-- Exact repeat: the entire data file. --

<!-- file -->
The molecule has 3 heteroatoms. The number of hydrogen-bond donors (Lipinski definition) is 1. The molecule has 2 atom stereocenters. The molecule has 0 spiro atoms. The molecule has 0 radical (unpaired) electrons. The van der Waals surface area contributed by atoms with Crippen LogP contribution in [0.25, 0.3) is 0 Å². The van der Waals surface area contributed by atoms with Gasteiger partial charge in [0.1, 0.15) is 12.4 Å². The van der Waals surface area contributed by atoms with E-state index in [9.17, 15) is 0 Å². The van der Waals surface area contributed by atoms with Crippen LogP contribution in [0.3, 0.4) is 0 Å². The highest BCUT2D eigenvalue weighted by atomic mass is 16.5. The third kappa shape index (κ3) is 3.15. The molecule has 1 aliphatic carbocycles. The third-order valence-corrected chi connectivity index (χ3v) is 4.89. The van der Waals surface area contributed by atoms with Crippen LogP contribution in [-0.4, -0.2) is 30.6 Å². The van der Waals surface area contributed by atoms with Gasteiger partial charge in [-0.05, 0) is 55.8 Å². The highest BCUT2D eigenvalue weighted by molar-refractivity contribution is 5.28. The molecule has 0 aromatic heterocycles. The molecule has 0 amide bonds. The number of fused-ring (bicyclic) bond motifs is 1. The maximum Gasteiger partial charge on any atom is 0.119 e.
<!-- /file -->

The molecule has 3 heteroatoms. The number of hydrogen-bond donors (Lipinski definition) is 1. The molecule has 2 atom stereocenters. The molecule has 0 spiro atoms. The molecule has 0 radical (unpaired) electrons. The van der Waals surface area contributed by atoms with Crippen LogP contribution in [0.25, 0.3) is 0 Å². The van der Waals surface area contributed by atoms with Gasteiger partial charge in [0.1, 0.15) is 12.4 Å². The van der Waals surface area contributed by atoms with E-state index in [9.17, 15) is 0 Å². The van der Waals surface area contributed by atoms with Crippen LogP contribution in [0.3, 0.4) is 0 Å². The highest BCUT2D eigenvalue weighted by atomic mass is 16.5. The third kappa shape index (κ3) is 3.15. The molecule has 1 aliphatic carbocycles. The third-order valence-corrected chi connectivity index (χ3v) is 4.89. The van der Waals surface area contributed by atoms with Crippen LogP contribution in [-0.4, -0.2) is 30.6 Å². The van der Waals surface area contributed by atoms with Gasteiger partial charge in [-0.05, 0) is 55.8 Å². The highest BCUT2D eigenvalue weighted by molar-refractivity contribution is 5.28. The molecule has 0 aromatic heterocycles. The molecule has 0 amide bonds. The number of fused-ring (bicyclic) bond motifs is 1. The maximum Gasteiger partial charge on any atom is 0.119 e.